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Restaurant Safety Tips

Restaurant Safety Tips

The prospect of opening a new restaurant is a very exciting, if not overwhelming, experience. That checklist of “to-do” items for a grand opening can be daunting. Taking effective measures toward keeping both your employees and customers safe is one of the most vital items on any owner’s list. The following kitchen safety tips provide a helpful look into some of the more critical components of a safety initiative. While it’s certainly not an exhaustive list, it should be able to steer food service professionals onto the right track.


Fire and Electrical Protection

According to research compiled by the National Fire Protection Association from 2006 to 2010, nearly 8,000 eating and drinking establishments report a fire each year. These incidents caused an annual average of $246 million in direct property damage.

Restaurants, regardless of size, have all the ingredients for a fire to start and quickly spiral out of control. Serving at the forefront of awareness and protection against this kind of disaster is the National Restaurant Association, who has compiled its own fire safety checklist of prevention basics. Some of the more valuable preventative measures include:

Fire Extinguisher
  • Installing an automatic fire-suppression system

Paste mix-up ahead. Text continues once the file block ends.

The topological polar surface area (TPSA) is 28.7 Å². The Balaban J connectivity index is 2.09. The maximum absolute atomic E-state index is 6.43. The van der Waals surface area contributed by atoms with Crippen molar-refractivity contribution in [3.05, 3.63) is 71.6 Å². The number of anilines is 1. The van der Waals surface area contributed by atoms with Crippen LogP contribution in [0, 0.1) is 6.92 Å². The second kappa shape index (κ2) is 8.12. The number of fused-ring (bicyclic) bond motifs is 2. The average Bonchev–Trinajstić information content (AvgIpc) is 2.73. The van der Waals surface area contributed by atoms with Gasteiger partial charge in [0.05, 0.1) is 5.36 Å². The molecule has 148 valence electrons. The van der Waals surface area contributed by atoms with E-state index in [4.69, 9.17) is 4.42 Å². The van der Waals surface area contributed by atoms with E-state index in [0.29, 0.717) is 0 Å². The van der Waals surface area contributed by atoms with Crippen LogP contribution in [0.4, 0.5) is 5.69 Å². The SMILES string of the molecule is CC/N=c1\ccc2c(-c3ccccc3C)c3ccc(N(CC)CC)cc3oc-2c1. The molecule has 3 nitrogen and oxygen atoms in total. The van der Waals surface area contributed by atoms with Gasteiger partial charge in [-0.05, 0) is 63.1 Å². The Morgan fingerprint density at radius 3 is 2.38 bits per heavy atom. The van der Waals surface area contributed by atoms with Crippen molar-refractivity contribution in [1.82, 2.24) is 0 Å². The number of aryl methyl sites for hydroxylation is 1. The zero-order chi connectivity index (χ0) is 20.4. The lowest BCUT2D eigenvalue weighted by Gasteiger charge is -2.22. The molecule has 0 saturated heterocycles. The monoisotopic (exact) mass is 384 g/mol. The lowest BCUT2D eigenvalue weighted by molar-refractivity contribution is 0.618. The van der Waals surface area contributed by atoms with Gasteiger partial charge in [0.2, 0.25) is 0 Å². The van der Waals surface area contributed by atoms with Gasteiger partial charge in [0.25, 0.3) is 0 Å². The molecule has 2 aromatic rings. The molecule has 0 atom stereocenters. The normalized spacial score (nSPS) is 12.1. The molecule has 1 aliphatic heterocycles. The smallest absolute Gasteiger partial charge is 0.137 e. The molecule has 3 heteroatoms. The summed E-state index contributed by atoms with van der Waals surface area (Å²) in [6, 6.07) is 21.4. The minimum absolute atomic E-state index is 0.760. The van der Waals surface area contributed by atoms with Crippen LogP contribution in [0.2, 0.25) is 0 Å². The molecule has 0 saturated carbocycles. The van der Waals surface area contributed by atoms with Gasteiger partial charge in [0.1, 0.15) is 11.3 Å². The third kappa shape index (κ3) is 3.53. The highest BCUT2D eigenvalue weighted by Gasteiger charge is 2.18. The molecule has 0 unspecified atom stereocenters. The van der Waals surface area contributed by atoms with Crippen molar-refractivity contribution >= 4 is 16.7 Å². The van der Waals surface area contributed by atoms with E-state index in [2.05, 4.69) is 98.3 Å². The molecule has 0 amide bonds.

• Keeping portable fire extinguishers as backup
  • Scheduling regular maintenance on electrical equipment
  • Having your exhaust system inspected for grease buildup
  • Ensuring your kitchen is stocked with functioning fire extinguishers (along with the appropriate labels) and emergency lights or exit signs


Floors and Standing Surfaces

The occasional spill of oil or water in the kitchen is unavoidable, especially in a high-volume commercial kitchen. What can be prevented however, are the accidents that follow as a result of slippery surfaces. In order to help prevent falls, have your shift supervisors focus on:

Wet Floor Sign
  • Cleaning up with the right tools, such as the proper mops and buckets
  • Requiring your employees to wear slip-resistant shoes
  • Utilizing “wet floor” signs
  • Adding wet area mats to the kitchen area
  • Keeping dirt and debris away from doorways in the event of inclement weather with the correct door mat


More information on the different types of mats can be found in our Floor Mat buying guide.

Storage Areas

Some of the most unkempt areas of a restaurant kitchen are storage spaces, which include walk-in refrigerators or freezers, dry food areas, and your general storage supply. These areas all see an outstanding amount of traffic by your staff and can end up in a state of disarray towards the end of a shift.

However, a small amount of planning and upkeep can go a long way, such as these measures:

Restaurant Shelves
  • Stack boxes squarely on top of one another and avoid stacking materials too high
  • Utilize reliable shelving units
  • Use labels for all food items and include as much information as possible, including name, quantity, use-by date, and ingredients or allergens
  • Ensure that items are being rotated so those with the earliest use-by date are pulled first
  • Use food containers that are durable, leak-proof, and able to be sealed or covered
  • Store single-use items (i.e. disposable cups, gloves, plates) in their original packaging
  • Use clean, nonabsorbent containers for chemicals and dirty linens, and ensure they never share an enclosed storage space with food items
  • Place all MSDS sheets in an easy-to-see area above the corresponding chemical